Here Are the Key Points of GOP's Virus Relief Package

Andrew Cummings
July 29, 2020

Senate Republicans have struggled for days to hammer out internal differences in crafting their long-anticipated COVID-19 economic relief plan, which they released Monday afternoon as several separate individual bills.

The Democratic-led House in May passed its US$3 trillion coronavirus relief Bill known as the "HEROES Act", but the Republican-led Senate would not consider it.

An additional $500 for dependent children, ages 17 and younger, up to three. This will mean drastic cuts to essential services like health care, education and public safety when people need them the most. It would be gradually phased out for people with taxable income up to $99,000; those above that income level would be ineligible for payments.

Aside from the reckless and unconscionable delay, the HEALS Act fails miserably on two crucial objectives: supporting the people most harmed by the coronavirus recession and ensuring a robust economic recovery.

Many Republicans insist the expiring unemployment payout encourages Americans to stay home rather than go back to work by paying them more than their previous wages.

Senate Majority Leader Mitch McConnell (R-Ky.) holds a press conference after a pro forma session where the Senate passed a almost $500 billion package to further aid small businesses due to the COVID-19pandemic, at the US Capitol in Washington on April 21, 2020.


When asked about the provision, Graham said that it "makes no sense to me".

McConnell has previously made clear that the GOP proposal serves as a starting point in negotiations over the next stimulus measure.

Senate Leader Chuck Schumer (D-N.Y.) and House Speaker Nancy Pelosi (D-Calif.) met with White House chief of staff Mark Meadows and Treasury Secretary Steven Mnuchin, according to reports.

In a joint statement late Monday, the American Federation of Teachers, Care in Action, Community Change Action, Greenpeace, and MoveOn warned that if passed, the Republican proposal "would devastate America". "It literally provides zero support for state and local governments that are fighting through this crisis". "So where is the savings in all of that?"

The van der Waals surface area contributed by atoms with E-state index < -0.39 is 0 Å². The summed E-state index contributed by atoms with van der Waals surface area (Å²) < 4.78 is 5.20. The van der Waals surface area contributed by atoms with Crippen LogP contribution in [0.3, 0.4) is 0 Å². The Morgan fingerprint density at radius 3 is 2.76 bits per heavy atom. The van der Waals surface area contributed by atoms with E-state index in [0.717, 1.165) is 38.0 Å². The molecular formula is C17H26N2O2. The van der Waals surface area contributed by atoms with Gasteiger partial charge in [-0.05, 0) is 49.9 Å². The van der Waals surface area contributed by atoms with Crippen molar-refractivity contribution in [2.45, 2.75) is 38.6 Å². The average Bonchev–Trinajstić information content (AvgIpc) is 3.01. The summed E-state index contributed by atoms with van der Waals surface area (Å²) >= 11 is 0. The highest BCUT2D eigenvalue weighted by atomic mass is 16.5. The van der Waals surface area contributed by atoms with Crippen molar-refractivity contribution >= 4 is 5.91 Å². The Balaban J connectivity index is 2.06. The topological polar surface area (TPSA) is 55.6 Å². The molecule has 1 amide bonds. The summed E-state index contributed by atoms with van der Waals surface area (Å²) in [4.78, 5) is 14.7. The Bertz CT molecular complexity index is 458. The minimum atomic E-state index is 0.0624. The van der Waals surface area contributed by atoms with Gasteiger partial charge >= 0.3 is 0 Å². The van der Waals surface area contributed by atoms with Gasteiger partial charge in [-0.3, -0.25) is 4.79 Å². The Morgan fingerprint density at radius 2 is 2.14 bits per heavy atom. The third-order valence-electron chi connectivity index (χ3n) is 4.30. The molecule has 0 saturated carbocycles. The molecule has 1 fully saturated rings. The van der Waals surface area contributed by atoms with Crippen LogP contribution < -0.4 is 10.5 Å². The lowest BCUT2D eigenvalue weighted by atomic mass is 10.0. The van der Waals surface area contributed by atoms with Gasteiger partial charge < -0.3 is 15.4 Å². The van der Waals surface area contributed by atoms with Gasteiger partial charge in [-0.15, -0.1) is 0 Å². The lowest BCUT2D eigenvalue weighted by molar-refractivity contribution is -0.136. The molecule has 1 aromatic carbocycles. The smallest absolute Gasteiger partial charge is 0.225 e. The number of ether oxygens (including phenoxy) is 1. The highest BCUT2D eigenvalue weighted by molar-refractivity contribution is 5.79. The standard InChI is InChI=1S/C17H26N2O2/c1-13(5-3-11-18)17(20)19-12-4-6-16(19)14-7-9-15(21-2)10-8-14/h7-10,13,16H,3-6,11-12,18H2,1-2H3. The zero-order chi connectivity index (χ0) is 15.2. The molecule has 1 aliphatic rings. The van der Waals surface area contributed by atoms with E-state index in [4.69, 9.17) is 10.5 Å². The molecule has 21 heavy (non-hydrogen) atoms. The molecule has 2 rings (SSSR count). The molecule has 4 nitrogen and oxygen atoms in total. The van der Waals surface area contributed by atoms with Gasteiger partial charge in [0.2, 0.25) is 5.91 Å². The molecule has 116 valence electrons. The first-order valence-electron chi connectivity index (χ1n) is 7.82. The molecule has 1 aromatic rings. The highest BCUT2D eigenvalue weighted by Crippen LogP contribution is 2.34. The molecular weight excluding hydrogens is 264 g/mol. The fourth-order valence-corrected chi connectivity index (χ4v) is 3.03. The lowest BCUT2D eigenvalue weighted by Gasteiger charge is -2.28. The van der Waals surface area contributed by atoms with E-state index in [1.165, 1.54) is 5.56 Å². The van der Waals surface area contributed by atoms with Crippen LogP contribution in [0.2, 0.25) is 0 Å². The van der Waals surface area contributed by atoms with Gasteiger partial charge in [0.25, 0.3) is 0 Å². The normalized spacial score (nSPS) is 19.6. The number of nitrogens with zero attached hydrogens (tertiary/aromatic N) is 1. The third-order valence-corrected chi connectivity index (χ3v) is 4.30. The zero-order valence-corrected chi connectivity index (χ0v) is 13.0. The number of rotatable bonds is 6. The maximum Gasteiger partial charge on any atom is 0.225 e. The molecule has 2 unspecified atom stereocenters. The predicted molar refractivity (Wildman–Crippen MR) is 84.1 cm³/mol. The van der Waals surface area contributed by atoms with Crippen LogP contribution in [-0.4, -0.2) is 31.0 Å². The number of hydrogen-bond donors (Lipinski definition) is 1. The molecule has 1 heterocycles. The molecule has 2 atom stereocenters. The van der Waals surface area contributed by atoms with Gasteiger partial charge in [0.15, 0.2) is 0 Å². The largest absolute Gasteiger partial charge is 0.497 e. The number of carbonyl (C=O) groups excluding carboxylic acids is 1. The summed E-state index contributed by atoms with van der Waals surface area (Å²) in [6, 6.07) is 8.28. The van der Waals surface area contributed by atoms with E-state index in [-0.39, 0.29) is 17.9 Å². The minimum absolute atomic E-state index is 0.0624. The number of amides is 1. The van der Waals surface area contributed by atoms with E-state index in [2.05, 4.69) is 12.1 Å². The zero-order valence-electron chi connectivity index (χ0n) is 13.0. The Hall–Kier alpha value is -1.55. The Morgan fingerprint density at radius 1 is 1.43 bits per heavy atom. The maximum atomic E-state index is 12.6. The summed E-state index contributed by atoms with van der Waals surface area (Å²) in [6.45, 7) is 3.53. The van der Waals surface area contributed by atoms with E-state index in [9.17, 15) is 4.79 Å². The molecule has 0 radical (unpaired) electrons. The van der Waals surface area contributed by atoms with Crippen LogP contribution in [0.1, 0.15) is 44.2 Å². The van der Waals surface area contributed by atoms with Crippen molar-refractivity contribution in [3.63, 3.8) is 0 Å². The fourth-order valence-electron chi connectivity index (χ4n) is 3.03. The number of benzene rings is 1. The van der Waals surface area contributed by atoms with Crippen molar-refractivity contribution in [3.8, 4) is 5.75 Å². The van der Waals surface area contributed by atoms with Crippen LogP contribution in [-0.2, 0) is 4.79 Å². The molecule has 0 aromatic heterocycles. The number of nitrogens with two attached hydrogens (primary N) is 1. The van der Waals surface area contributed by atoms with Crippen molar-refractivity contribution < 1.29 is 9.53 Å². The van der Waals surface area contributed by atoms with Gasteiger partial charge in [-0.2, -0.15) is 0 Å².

Multiple Republican senators call the plan too costly.

It includes almost $30 billion for the military and defense industry, in addition to almost $760 billion already enacted for defense this year - including more than $10 billion in previous coronavirus relief bills.


Beyond party divisions, the Kentucky Republican also has been buffeted by demands from the White House, such as President Donald Trump's insistence on a payroll tax holiday, that had little support among Republicans or Democrats. "That's just a fact".

The back-biting came as a $600-per-week enhanced coronavirus unemployment benefit was due to expire on Friday. Advertisement " Well, regarding that proposal, obviously we had to have an agreement with the administration in order to get started", McConnell said Monday evening. "It's a very strong package".

Many small businesses have reported that workers are turning down coming to work because they are paid more by the combination of state and federal benefits than what they earned. "States have experience programming a specific dollar amount for a plus-up", the association said in a July 23 memo discussing various options that Congress might adopt. The payment is on top of state jobless benefits that together help workers cope with the economic shock of the pandemic.

The United States Senate Republicans unveiled a $1 trillion coronavirus relief bill on Monday night.

When asked about the provision at a news conference, McConnell momentarily suggested he didn't know it was in the bill, then pointed reporters to the administration.

The President responded to the question by insisting that a new building was needed, adding that he wants the Federal Bureau of Investigation to remain where it is, saying that despite the consideration of other locations "the site they have now is better".


Other reports by iNewsToday

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